Yes, absolutely. I think in punk, but also in feminist academia, there tends to be this riot grrrl decontextualisation and worship. I love riot grrrl and I think some of the fundamental principles of it still hold weight, but I think it’s important to understand that it had precursors, and that women are still doing amazing work today.
Did your plan for the film change at all during the filming process, i.e. were there any unexpected turns, revelations or shifts of consciousness as you met and talked with the women you featured, or did all the dialogues affirm the message that you’d anticipated for the film?
I’ve heard from documentarians that their projects often shift and develop as they’re working – this one was no different, I suppose. It’s like any research project. You have an idea (or two) and then develop your argument around that idea.
You travelled around the US and Canada to do the interviews, and managed to cover a lot of smaller scenes in places people don’t always thing of as being on the punk map (Missouri, for example). How did you choose where to go and who to talk to?
I really just planned around people I knew I wanted to interview – simple as that!
Was there anyone you’d like to have talked to but didn’t manage to hook up with?
Amy [Miret] from Nausea is the big one that I really wanted but couldn’t get.
Was there any one moment, on or off camera, that stood out for you personally?
The anecdotes that I got to hear were great, and I’m sad that a lot of them didn’t make it into the film.
What was the most rewarding part of the filmmaking process for you?
Getting to meet and have conversations with interesting folks is always the best for me. I think this film really endowed me with a sense of my own history, which was a really amazing journey to go on.
What makes your work difficult?
The fact that in the United States we don’t value the arts enough. It’s very hard for filmmakers to get money to fund their work, and it’s really hard to feel like it’s worth it when people want to (for instance) screen it for free, or something like that.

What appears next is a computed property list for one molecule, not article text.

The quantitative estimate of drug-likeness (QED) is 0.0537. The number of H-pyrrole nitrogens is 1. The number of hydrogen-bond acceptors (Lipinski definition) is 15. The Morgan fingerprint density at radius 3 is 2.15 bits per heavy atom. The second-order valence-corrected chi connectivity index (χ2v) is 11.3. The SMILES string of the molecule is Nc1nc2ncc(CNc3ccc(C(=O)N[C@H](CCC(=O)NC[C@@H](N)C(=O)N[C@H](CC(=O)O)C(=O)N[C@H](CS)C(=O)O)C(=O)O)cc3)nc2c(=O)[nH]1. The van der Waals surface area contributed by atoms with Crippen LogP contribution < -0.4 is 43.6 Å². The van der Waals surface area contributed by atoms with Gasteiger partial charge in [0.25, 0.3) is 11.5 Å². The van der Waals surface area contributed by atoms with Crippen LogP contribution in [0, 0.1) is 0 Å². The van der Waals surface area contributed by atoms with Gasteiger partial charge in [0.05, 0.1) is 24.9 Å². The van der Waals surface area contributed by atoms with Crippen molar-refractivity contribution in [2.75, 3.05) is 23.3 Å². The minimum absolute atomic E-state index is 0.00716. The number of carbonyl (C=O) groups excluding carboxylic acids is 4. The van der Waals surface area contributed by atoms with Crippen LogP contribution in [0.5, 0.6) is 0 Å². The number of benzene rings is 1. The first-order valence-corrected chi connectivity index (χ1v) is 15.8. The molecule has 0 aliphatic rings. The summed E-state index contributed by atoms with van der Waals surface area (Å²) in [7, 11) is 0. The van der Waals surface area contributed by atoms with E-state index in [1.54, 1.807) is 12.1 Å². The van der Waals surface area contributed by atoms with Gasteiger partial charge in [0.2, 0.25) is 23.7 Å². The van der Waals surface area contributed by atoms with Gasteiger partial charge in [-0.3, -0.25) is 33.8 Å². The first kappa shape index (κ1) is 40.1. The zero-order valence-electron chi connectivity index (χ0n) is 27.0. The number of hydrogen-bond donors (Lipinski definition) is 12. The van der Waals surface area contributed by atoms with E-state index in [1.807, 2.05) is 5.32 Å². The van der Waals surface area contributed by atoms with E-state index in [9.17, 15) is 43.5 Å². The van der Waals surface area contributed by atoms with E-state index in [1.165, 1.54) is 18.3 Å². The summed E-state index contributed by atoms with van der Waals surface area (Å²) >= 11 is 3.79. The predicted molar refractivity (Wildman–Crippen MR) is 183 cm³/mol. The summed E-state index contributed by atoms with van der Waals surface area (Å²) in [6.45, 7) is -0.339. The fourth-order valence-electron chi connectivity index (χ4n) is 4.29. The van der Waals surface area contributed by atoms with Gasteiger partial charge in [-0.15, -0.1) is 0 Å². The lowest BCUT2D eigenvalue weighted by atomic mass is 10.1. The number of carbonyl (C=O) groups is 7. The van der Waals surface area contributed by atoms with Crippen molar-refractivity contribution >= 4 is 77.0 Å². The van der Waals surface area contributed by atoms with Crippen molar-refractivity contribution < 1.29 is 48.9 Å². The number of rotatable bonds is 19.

What makes your work rewarding?
Talking to people that have gotten something out of it; that feels really great, honestly. When someone takes you and your work seriously, that’s always nice.
What advice would you give to other young women hoping to follow in your footsteps with filmmaking and activism?
I’d tell them to stick through the projects they start. A lot of films get abandoned at various stages; I know so many people who get freelance work on projects, and then don’t wind up being able to put the credit on their reel because it doesn’t exist. Finishing the film was the hardest part, that’s for sure, so I’d tell them to keep moving, no matter what.
Tell us about MHz Networks, and what your job there involved.
I worked there for seven years, and produced a lot of short-form documentary content for them. The station is a non-profit, with a mission involving bringing multicultural content to American audiences. I started really viewing the work I was doing as an empowerment project while I was there. I think there’s a tangible service being done by stations like this for immigrant populations, at least in the D.C. area, and it’s really important for people to feel like they’re visible in the media, and not erased from society. I liked the work I did there very much. I left in 2011 when the station laid off about a third of its work force, and have been focused on my thesis and degree for the last year.
We’ve heard that a relocation from D.C. may be on the cards for you.
I’m not in a position to make anyone any promises about where I’m going to be in a few months. I’d like to leave D.C. if at all possible, because I believe it’s time for me to switch locations in order to keep growing. Change is healthy, and I’ve been thinking about going somewhere else after graduation for a long time.
Any upcoming projects you’d like to tell us about?
I’m working on two new projects right now. The first is called ‘Opting Out’ and it’s about the recession and gender roles, specifically the broadening of our ideas about masculinity in a time of economic crisis. The second is called ‘Exotic’ and is about the commercial sex industry in Guam; how it relies on migration, how it’s developed in a way that places it squarely between America and Asia. It’s a very wild place! I spent a month filming in strip clubs and massage parlours there, and I’m trying to go back at some point to keep working on it.